For expressing an intention for the future (I am going to...) of course we use the construction: ir (conjugated) + a + infinitive. I have seen and used the present and imperfect tenses for this purpose-- Voy a comprar... Ibas a comprar... etc. Today a teacher told me that one could also use the simple future of ir in the "ir a" construction, eg. iré a comprar... This seemed completely weird to me and redundant; I asked her: Why wouldn't I just say Compraré...? So my question is: Which tenses of "ír" are permissible in the "ir + a + infinitive" construction? Thank you

  • 1
    Check this link. In short, all tenses of "ír" are permissible.
    – Cicero
    Aug 15, 2015 at 2:36
  • Both Compraré un libro and Voy a comprar un libro means that you are going to buy a book in the future. Situations: You're outside with a friend of you and then you see a guy in a great car, you may think algún día compraré uno, algún día voy a comprar uno. You are in your house and in the need carrots, you would say: ya vuelvo, voy a comprar zanahorias or ya vuelvo, compraré zanahorias. For the "ir a" construction, guifa's answer is right. Aug 15, 2015 at 16:54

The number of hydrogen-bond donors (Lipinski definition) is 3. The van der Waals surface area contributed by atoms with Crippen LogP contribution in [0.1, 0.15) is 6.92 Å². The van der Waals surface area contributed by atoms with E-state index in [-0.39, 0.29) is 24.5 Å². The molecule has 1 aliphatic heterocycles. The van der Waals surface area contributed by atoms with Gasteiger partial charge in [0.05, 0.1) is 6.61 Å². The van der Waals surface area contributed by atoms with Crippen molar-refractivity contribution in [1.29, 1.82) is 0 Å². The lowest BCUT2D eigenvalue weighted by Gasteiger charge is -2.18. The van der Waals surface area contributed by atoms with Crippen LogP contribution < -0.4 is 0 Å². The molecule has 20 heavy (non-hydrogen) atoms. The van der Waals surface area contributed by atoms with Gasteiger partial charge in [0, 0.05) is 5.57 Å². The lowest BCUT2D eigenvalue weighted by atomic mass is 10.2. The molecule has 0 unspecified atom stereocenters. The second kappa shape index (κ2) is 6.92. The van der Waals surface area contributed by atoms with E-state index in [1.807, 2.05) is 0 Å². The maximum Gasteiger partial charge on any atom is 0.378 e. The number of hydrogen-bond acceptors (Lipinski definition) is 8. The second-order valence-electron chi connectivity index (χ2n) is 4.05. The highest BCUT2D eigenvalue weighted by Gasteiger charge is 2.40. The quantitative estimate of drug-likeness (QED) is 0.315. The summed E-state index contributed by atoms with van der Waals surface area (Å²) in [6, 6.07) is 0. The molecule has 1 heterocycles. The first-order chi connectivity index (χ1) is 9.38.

1 Answer 1


You can use the ir a [inf] construction in any tense (iba/fui/iré a nadar), mood (que vaya/fuera/fuese/fuere a nadar) or even aspect (ha ido / está yendo a nadar), although some are certainly vastly more common than others.

While using it in the indicative future might seem redundant, it can express an ordering of future events, effectively like the difference between simple preterite and pluperfect.

That said, just because you have ir a [inf] doesn't mean you're indicating an future action. Especially in some forms (future, preterite) and always for others (imperative/exhortative subjunctive), it's not the periphrastic future construction, but rather plain ir with a prepositional phrase indicating purpose or intent (notice how Vete/andate/idos/váya(n)se a nadar works).

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